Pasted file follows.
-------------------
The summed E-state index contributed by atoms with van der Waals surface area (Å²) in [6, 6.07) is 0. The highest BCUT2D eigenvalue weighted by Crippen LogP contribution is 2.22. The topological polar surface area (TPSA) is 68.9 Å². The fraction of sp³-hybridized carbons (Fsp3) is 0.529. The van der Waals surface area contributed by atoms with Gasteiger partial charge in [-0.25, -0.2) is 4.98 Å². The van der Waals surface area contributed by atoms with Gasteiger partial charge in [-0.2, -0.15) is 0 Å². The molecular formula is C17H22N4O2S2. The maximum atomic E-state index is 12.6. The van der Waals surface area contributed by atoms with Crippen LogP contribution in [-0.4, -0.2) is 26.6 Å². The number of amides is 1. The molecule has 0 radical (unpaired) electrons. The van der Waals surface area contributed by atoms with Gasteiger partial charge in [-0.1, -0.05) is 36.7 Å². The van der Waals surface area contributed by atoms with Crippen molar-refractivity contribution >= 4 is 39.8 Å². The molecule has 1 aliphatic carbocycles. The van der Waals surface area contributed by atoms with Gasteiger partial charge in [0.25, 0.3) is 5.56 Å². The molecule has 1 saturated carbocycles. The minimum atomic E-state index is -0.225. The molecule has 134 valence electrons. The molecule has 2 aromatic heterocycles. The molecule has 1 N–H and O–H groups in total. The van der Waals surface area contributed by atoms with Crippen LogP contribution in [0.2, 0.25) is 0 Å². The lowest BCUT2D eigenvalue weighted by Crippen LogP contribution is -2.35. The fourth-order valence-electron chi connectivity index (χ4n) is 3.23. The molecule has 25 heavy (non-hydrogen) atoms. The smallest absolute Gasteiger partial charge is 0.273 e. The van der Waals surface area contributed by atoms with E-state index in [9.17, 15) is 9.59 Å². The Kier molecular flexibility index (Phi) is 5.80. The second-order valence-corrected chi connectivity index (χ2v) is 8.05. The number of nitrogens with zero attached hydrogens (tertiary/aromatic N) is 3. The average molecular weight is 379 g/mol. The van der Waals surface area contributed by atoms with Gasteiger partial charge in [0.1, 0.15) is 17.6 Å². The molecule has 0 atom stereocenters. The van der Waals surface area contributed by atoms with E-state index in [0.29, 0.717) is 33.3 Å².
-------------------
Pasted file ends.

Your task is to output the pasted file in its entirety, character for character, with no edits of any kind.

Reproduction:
The summed E-state index contributed by atoms with van der Waals surface area (Å²) in [6, 6.07) is 0. The highest BCUT2D eigenvalue weighted by Crippen LogP contribution is 2.22. The topological polar surface area (TPSA) is 68.9 Å². The fraction of sp³-hybridized carbons (Fsp3) is 0.529. The van der Waals surface area contributed by atoms with Gasteiger partial charge in [-0.25, -0.2) is 4.98 Å². The van der Waals surface area contributed by atoms with Gasteiger partial charge in [-0.2, -0.15) is 0 Å². The molecular formula is C17H22N4O2S2. The maximum atomic E-state index is 12.6. The van der Waals surface area contributed by atoms with Crippen LogP contribution in [-0.4, -0.2) is 26.6 Å². The number of amides is 1. The molecule has 0 radical (unpaired) electrons. The van der Waals surface area contributed by atoms with Gasteiger partial charge in [-0.1, -0.05) is 36.7 Å². The van der Waals surface area contributed by atoms with Crippen molar-refractivity contribution >= 4 is 39.8 Å². The molecule has 1 aliphatic carbocycles. The van der Waals surface area contributed by atoms with Gasteiger partial charge in [0.25, 0.3) is 5.56 Å². The molecule has 1 saturated carbocycles. The minimum atomic E-state index is -0.225. The molecule has 134 valence electrons. The molecule has 2 aromatic heterocycles. The molecule has 1 N–H and O–H groups in total. The van der Waals surface area contributed by atoms with Crippen LogP contribution in [0.2, 0.25) is 0 Å². The lowest BCUT2D eigenvalue weighted by Crippen LogP contribution is -2.35. The fourth-order valence-electron chi connectivity index (χ4n) is 3.23. The molecule has 25 heavy (non-hydrogen) atoms. The smallest absolute Gasteiger partial charge is 0.273 e. The van der Waals surface area contributed by atoms with E-state index in [9.17, 15) is 9.59 Å². The Kier molecular flexibility index (Phi) is 5.80. The second-order valence-corrected chi connectivity index (χ2v) is 8.05. The number of nitrogens with zero attached hydrogens (tertiary/aromatic N) is 3. The average molecular weight is 379 g/mol. The van der Waals surface area contributed by atoms with Gasteiger partial charge in [0.1, 0.15) is 17.6 Å². The molecule has 0 atom stereocenters. The van der Waals surface area contributed by atoms with E-state index in [0.29, 0.717) is 33.3 Å².